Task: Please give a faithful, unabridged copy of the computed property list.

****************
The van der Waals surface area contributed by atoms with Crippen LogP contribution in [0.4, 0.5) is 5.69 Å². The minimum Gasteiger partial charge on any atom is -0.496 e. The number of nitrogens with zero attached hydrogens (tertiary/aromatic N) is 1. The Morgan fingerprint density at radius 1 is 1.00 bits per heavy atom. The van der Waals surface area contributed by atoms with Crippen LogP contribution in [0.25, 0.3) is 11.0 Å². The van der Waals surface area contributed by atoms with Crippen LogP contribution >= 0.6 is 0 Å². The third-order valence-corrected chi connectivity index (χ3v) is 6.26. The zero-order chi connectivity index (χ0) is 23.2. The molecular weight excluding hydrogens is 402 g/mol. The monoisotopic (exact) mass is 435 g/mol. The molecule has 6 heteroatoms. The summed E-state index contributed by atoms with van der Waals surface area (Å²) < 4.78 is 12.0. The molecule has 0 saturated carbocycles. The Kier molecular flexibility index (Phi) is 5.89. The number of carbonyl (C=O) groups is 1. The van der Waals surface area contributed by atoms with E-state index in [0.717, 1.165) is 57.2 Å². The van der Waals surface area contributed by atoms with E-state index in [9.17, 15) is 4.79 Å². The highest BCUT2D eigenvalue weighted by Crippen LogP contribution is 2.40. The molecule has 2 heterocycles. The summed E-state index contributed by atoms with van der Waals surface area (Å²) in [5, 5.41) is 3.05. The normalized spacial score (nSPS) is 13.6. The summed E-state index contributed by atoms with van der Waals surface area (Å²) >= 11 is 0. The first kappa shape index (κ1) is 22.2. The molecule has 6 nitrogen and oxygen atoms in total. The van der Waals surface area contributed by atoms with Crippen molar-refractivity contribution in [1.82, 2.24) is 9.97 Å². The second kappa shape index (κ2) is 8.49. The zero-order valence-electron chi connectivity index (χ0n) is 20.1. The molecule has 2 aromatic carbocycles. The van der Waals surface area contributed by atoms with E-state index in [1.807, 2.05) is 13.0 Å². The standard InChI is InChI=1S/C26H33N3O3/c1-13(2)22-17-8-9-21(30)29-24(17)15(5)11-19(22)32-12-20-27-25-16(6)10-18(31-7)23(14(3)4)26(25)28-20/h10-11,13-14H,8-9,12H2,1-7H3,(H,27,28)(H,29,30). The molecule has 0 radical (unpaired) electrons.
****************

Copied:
The van der Waals surface area contributed by atoms with Crippen LogP contribution in [0.4, 0.5) is 5.69 Å². The minimum Gasteiger partial charge on any atom is -0.496 e. The number of nitrogens with zero attached hydrogens (tertiary/aromatic N) is 1. The Morgan fingerprint density at radius 1 is 1.00 bits per heavy atom. The van der Waals surface area contributed by atoms with Crippen LogP contribution in [0.25, 0.3) is 11.0 Å². The van der Waals surface area contributed by atoms with Crippen LogP contribution >= 0.6 is 0 Å². The third-order valence-corrected chi connectivity index (χ3v) is 6.26. The zero-order chi connectivity index (χ0) is 23.2. The molecular weight excluding hydrogens is 402 g/mol. The monoisotopic (exact) mass is 435 g/mol. The molecule has 6 heteroatoms. The summed E-state index contributed by atoms with van der Waals surface area (Å²) < 4.78 is 12.0. The molecule has 0 saturated carbocycles. The Kier molecular flexibility index (Phi) is 5.89. The number of carbonyl (C=O) groups is 1. The van der Waals surface area contributed by atoms with E-state index in [0.717, 1.165) is 57.2 Å². The van der Waals surface area contributed by atoms with E-state index in [9.17, 15) is 4.79 Å². The highest BCUT2D eigenvalue weighted by Crippen LogP contribution is 2.40. The molecule has 2 heterocycles. The summed E-state index contributed by atoms with van der Waals surface area (Å²) in [5, 5.41) is 3.05. The normalized spacial score (nSPS) is 13.6. The summed E-state index contributed by atoms with van der Waals surface area (Å²) >= 11 is 0. The first kappa shape index (κ1) is 22.2. The molecule has 6 nitrogen and oxygen atoms in total. The van der Waals surface area contributed by atoms with Crippen molar-refractivity contribution in [1.82, 2.24) is 9.97 Å². The second kappa shape index (κ2) is 8.49. The zero-order valence-electron chi connectivity index (χ0n) is 20.1. The molecule has 2 aromatic carbocycles. The van der Waals surface area contributed by atoms with E-state index in [1.807, 2.05) is 13.0 Å². The standard InChI is InChI=1S/C26H33N3O3/c1-13(2)22-17-8-9-21(30)29-24(17)15(5)11-19(22)32-12-20-27-25-16(6)10-18(31-7)23(14(3)4)26(25)28-20/h10-11,13-14H,8-9,12H2,1-7H3,(H,27,28)(H,29,30). The molecule has 0 radical (unpaired) electrons.